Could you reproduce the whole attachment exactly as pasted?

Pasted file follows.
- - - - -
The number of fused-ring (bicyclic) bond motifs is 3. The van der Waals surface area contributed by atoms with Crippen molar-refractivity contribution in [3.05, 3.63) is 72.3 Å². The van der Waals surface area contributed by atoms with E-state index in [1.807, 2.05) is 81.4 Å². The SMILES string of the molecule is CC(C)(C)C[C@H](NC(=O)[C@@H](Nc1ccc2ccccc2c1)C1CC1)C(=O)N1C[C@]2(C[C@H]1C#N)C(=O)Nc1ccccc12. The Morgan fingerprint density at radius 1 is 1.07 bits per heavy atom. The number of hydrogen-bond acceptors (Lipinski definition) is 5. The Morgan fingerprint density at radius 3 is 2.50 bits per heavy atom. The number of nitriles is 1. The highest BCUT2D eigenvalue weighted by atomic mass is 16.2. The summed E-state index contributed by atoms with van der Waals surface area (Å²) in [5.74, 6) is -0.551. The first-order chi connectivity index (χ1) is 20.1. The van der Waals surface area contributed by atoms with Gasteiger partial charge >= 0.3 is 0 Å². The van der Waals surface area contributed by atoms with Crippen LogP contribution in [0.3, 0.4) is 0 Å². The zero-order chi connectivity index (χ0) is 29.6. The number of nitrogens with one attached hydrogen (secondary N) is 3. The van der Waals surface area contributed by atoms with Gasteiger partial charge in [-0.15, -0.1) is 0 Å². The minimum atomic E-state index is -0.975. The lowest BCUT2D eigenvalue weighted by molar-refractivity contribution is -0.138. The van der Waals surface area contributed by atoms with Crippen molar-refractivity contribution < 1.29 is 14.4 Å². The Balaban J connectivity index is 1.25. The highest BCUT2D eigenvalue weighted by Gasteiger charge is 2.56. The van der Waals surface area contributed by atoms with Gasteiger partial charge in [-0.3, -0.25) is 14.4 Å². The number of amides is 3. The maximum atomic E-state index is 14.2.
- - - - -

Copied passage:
The number of fused-ring (bicyclic) bond motifs is 3. The van der Waals surface area contributed by atoms with Crippen molar-refractivity contribution in [3.05, 3.63) is 72.3 Å². The van der Waals surface area contributed by atoms with E-state index in [1.807, 2.05) is 81.4 Å². The SMILES string of the molecule is CC(C)(C)C[C@H](NC(=O)[C@@H](Nc1ccc2ccccc2c1)C1CC1)C(=O)N1C[C@]2(C[C@H]1C#N)C(=O)Nc1ccccc12. The Morgan fingerprint density at radius 1 is 1.07 bits per heavy atom. The number of hydrogen-bond acceptors (Lipinski definition) is 5. The Morgan fingerprint density at radius 3 is 2.50 bits per heavy atom. The number of nitriles is 1. The highest BCUT2D eigenvalue weighted by atomic mass is 16.2. The summed E-state index contributed by atoms with van der Waals surface area (Å²) in [5.74, 6) is -0.551. The first-order chi connectivity index (χ1) is 20.1. The van der Waals surface area contributed by atoms with Gasteiger partial charge >= 0.3 is 0 Å². The van der Waals surface area contributed by atoms with Crippen LogP contribution in [0.3, 0.4) is 0 Å². The zero-order chi connectivity index (χ0) is 29.6. The number of nitrogens with one attached hydrogen (secondary N) is 3. The van der Waals surface area contributed by atoms with Gasteiger partial charge in [-0.15, -0.1) is 0 Å². The minimum atomic E-state index is -0.975. The lowest BCUT2D eigenvalue weighted by molar-refractivity contribution is -0.138. The van der Waals surface area contributed by atoms with Crippen molar-refractivity contribution < 1.29 is 14.4 Å². The Balaban J connectivity index is 1.25. The highest BCUT2D eigenvalue weighted by Gasteiger charge is 2.56. The van der Waals surface area contributed by atoms with Gasteiger partial charge in [-0.3, -0.25) is 14.4 Å². The number of amides is 3. The maximum atomic E-state index is 14.2.